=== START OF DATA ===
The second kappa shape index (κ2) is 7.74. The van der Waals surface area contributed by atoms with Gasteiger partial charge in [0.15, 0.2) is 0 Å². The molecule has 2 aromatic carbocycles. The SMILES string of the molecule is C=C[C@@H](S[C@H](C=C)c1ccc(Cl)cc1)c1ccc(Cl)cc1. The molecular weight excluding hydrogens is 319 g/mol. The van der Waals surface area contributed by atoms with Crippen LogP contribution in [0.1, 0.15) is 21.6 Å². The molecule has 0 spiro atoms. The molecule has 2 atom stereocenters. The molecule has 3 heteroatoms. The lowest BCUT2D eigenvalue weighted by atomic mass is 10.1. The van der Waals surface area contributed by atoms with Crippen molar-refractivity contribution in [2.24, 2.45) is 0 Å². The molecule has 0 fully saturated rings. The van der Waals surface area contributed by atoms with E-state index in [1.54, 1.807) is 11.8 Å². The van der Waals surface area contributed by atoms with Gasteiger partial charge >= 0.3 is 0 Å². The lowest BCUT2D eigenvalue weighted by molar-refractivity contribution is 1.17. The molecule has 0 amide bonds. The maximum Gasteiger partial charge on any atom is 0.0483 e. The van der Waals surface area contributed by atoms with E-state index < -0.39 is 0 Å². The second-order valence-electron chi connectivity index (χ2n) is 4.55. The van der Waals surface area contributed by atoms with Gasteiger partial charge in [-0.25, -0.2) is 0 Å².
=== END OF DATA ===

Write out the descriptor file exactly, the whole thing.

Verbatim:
The second kappa shape index (κ2) is 7.74. The van der Waals surface area contributed by atoms with Gasteiger partial charge in [0.15, 0.2) is 0 Å². The molecule has 2 aromatic carbocycles. The SMILES string of the molecule is C=C[C@@H](S[C@H](C=C)c1ccc(Cl)cc1)c1ccc(Cl)cc1. The molecular weight excluding hydrogens is 319 g/mol. The van der Waals surface area contributed by atoms with Crippen LogP contribution in [0.1, 0.15) is 21.6 Å². The molecule has 0 spiro atoms. The molecule has 2 atom stereocenters. The molecule has 3 heteroatoms. The lowest BCUT2D eigenvalue weighted by atomic mass is 10.1. The van der Waals surface area contributed by atoms with Crippen molar-refractivity contribution in [2.24, 2.45) is 0 Å². The molecule has 0 fully saturated rings. The van der Waals surface area contributed by atoms with E-state index in [1.54, 1.807) is 11.8 Å². The van der Waals surface area contributed by atoms with Gasteiger partial charge >= 0.3 is 0 Å². The lowest BCUT2D eigenvalue weighted by molar-refractivity contribution is 1.17. The molecule has 0 amide bonds. The maximum Gasteiger partial charge on any atom is 0.0483 e. The van der Waals surface area contributed by atoms with E-state index < -0.39 is 0 Å². The second-order valence-electron chi connectivity index (χ2n) is 4.55. The van der Waals surface area contributed by atoms with Gasteiger partial charge in [-0.25, -0.2) is 0 Å².